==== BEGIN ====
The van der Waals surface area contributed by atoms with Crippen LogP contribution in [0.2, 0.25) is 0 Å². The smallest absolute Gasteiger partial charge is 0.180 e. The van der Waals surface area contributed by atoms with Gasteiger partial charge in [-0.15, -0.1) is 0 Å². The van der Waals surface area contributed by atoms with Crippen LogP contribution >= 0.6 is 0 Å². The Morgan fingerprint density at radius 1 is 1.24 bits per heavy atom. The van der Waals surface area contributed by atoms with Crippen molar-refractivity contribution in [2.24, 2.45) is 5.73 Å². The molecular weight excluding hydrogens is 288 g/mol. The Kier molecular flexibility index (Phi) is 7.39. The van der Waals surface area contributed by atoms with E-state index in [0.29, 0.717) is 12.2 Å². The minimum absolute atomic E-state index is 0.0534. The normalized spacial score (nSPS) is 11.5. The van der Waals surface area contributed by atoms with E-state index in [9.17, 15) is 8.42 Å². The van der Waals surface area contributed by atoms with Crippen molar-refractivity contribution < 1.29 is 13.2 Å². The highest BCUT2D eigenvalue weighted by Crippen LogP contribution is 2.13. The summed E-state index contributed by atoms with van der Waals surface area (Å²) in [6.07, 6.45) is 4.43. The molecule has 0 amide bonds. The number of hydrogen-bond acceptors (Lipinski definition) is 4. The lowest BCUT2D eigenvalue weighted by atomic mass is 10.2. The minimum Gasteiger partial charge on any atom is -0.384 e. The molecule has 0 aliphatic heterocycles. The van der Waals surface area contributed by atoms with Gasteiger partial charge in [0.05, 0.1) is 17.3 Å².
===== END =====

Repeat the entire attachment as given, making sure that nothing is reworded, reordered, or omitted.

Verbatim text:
The van der Waals surface area contributed by atoms with Crippen LogP contribution in [0.2, 0.25) is 0 Å². The smallest absolute Gasteiger partial charge is 0.180 e. The van der Waals surface area contributed by atoms with Gasteiger partial charge in [-0.15, -0.1) is 0 Å². The van der Waals surface area contributed by atoms with Crippen LogP contribution >= 0.6 is 0 Å². The Morgan fingerprint density at radius 1 is 1.24 bits per heavy atom. The van der Waals surface area contributed by atoms with Crippen molar-refractivity contribution in [2.24, 2.45) is 5.73 Å². The molecular weight excluding hydrogens is 288 g/mol. The Kier molecular flexibility index (Phi) is 7.39. The van der Waals surface area contributed by atoms with E-state index in [0.29, 0.717) is 12.2 Å². The minimum absolute atomic E-state index is 0.0534. The normalized spacial score (nSPS) is 11.5. The van der Waals surface area contributed by atoms with E-state index in [9.17, 15) is 8.42 Å². The van der Waals surface area contributed by atoms with Crippen molar-refractivity contribution < 1.29 is 13.2 Å². The highest BCUT2D eigenvalue weighted by Crippen LogP contribution is 2.13. The summed E-state index contributed by atoms with van der Waals surface area (Å²) in [6.07, 6.45) is 4.43. The molecule has 0 amide bonds. The number of hydrogen-bond acceptors (Lipinski definition) is 4. The lowest BCUT2D eigenvalue weighted by atomic mass is 10.2. The minimum Gasteiger partial charge on any atom is -0.384 e. The molecule has 0 aliphatic heterocycles. The van der Waals surface area contributed by atoms with Gasteiger partial charge in [0.05, 0.1) is 17.3 Å².